Weatherford Democrat

Top News

February 13, 2013

County makes no promises for additional flood control funding

By JUDY SHERIDAN

Melton Harms, chairman of the board for the Parker County Soil and Water Conservation District, didn’t get any assurances from Parker County Commissioners Monday that — come budget time — the court would up its $30,000 yearly allotment to maintain aging flood control structures in the Trinity River Watershed.

Instead, Harms — who asked the court for more money — was directed by Judge Mark Riley to work with individual commissioners to secure assistance from their off-season work crews.

“I know we could do that without any legal issues,” Riley said, referring to a longstanding contract with the U.S. Department of Agriculture to help maintain the structures, built by the USDA/Natural Resources Conservation Service in the 1950s.

“The stability or instability of those dams could have an impact on our roads depending on where they are, so if we have some in that situation it seems to me that road and bridge could work without being reimbursed or anything like that.

“If we offset some of the road and bridge costs, it’s still cheaper than paying someone from another county to come up here and mow.”

The 34 flood-retarding structures — mainly small reservoirs that trap and release storm water slowly — are located on private property, many in northern Parker County, according to Wanda Carter, office manager for the PCSWCD.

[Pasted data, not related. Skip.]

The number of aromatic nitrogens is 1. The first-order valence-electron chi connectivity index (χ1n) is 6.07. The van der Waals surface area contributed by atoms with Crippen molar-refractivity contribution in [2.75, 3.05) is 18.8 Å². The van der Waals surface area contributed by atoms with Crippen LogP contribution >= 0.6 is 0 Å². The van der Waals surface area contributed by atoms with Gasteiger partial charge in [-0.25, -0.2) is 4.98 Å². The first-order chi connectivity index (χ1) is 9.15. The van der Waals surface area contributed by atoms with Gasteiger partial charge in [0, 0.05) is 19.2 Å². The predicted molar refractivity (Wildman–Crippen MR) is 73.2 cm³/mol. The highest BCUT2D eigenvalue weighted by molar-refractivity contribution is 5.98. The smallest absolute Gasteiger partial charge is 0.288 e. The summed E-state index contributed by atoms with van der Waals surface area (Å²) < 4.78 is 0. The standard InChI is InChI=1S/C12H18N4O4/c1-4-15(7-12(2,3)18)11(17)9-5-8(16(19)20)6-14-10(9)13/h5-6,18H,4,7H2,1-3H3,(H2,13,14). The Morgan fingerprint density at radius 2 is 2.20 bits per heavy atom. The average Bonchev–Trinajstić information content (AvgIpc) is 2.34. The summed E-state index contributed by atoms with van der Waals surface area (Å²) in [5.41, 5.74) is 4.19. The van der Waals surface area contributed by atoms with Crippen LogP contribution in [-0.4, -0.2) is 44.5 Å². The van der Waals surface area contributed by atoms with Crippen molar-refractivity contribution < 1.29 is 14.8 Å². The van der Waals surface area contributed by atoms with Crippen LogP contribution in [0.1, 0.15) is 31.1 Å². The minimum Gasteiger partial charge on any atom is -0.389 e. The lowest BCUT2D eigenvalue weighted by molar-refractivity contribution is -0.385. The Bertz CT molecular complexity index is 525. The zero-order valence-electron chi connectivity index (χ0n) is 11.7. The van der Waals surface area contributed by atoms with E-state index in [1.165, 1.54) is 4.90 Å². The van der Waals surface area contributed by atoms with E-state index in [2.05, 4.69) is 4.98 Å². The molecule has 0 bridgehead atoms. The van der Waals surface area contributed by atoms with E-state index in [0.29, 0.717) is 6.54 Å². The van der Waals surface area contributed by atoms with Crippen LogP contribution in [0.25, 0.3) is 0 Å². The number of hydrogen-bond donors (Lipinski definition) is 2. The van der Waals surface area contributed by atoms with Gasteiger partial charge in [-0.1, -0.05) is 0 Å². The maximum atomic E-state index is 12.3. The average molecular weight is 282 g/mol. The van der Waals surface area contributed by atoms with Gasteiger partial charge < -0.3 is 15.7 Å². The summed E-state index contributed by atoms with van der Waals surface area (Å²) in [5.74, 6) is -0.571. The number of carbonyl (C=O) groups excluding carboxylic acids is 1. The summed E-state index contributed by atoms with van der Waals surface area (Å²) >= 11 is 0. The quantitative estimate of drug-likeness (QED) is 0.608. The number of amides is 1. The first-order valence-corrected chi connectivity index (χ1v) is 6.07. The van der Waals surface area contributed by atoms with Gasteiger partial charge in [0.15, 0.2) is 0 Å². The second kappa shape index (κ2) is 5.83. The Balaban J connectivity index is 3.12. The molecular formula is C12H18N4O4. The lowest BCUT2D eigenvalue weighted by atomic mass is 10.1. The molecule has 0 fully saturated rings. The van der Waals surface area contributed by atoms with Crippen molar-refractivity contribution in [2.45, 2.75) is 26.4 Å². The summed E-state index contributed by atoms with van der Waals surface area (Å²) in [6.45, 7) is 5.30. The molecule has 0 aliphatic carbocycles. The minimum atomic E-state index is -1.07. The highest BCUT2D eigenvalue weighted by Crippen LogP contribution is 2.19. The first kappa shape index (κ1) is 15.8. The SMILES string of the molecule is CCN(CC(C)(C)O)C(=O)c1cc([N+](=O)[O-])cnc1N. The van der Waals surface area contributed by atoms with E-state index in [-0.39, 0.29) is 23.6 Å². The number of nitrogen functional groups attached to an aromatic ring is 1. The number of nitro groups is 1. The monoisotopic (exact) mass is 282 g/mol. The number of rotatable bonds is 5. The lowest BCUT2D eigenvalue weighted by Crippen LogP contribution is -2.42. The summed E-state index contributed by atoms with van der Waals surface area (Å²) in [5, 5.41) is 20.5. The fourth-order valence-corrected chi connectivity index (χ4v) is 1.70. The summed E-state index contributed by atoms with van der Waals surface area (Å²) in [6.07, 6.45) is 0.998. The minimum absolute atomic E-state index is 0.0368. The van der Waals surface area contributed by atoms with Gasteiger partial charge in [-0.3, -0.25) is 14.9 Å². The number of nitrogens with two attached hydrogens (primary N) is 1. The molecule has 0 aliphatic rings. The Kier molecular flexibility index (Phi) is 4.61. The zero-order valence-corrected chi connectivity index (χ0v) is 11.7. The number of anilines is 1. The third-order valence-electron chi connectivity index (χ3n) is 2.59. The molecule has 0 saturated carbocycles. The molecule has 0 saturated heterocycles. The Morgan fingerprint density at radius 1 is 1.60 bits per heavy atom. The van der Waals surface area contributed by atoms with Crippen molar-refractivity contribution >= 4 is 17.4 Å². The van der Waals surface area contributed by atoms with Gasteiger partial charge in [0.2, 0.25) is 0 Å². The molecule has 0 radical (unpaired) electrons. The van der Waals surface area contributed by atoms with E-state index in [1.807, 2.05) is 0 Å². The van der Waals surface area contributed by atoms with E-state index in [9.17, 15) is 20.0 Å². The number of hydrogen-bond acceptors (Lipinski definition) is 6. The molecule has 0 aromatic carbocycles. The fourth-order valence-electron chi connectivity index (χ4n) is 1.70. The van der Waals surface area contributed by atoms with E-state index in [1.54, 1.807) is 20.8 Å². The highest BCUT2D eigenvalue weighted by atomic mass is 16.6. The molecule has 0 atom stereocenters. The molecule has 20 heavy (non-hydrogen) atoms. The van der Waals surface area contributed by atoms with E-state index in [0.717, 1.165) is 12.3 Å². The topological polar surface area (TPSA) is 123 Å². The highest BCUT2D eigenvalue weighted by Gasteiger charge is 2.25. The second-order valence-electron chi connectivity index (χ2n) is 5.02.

Originally erected in rural areas, the structures are gradually being encroached on as the county urbanizes, Carter said, and three are now part of residential subdivisions. 

The district owns the easements necessary to operate and maintain the reservoirs, Carter said, which has become more and more work as the structures age.

“Commissioner Craig Peacock has most of them in his precinct,” Carter added, “and he helps us tremendously.”

Private landowners also sometimes help with mowing, she said.

In his presentation to the court, Harms emphasized how important the reservoirs are, saying they control runoff from more than 54,000 acres, protecting infrastructure, private property and lives.

Text Only
Top News
Must Read
Top News
House Ads
AP Video
Kerry: Humanitarian Cease-fire Efforts Continue Raw: Corruption Trial Begins for Former Va Gov. The Carbon Trap: US Exports Global Warming UN Security Council Calls for Gaza Cease-fire Traditional African Dishes Teach Healthy Eating 13 Struck by Lightning on Calif. Beach Baseball Hall of Famers Inducted Israel, Hamas Trade Fire Despite Truce in Gaza Italy's Nibali Set to Win First Tour De France Raw: Shipwrecked Concordia Completes Last Voyage Raw: Sea Turtle Hatchlings Emerge From Nest Raw: Massive Dust Storm Covers Phoenix 12-hour Cease-fire in Gaza Fighting Begins Raw: Bolivian Dancers Attempt to Break Record Raw: Israel, Palestine Supporters Rally in US Raw: Air Algerie Flight 5017 Wreckage Virginia Governor Tours Tornado Aftermath Judge Faces Heat Over Offer to Help Migrant Kids Kangaroo Goes Missing in Oklahoma More M17 Bodies Return, Sanctions on Russia Grow
Poll

The City of Weatherford is considering an ordinance that would ban smoking inside restaurants and enclosed areas where food is prepared, sold or consumed. Do you agree with this proposal?

Yes
No
Undecided
Don't care
     View Results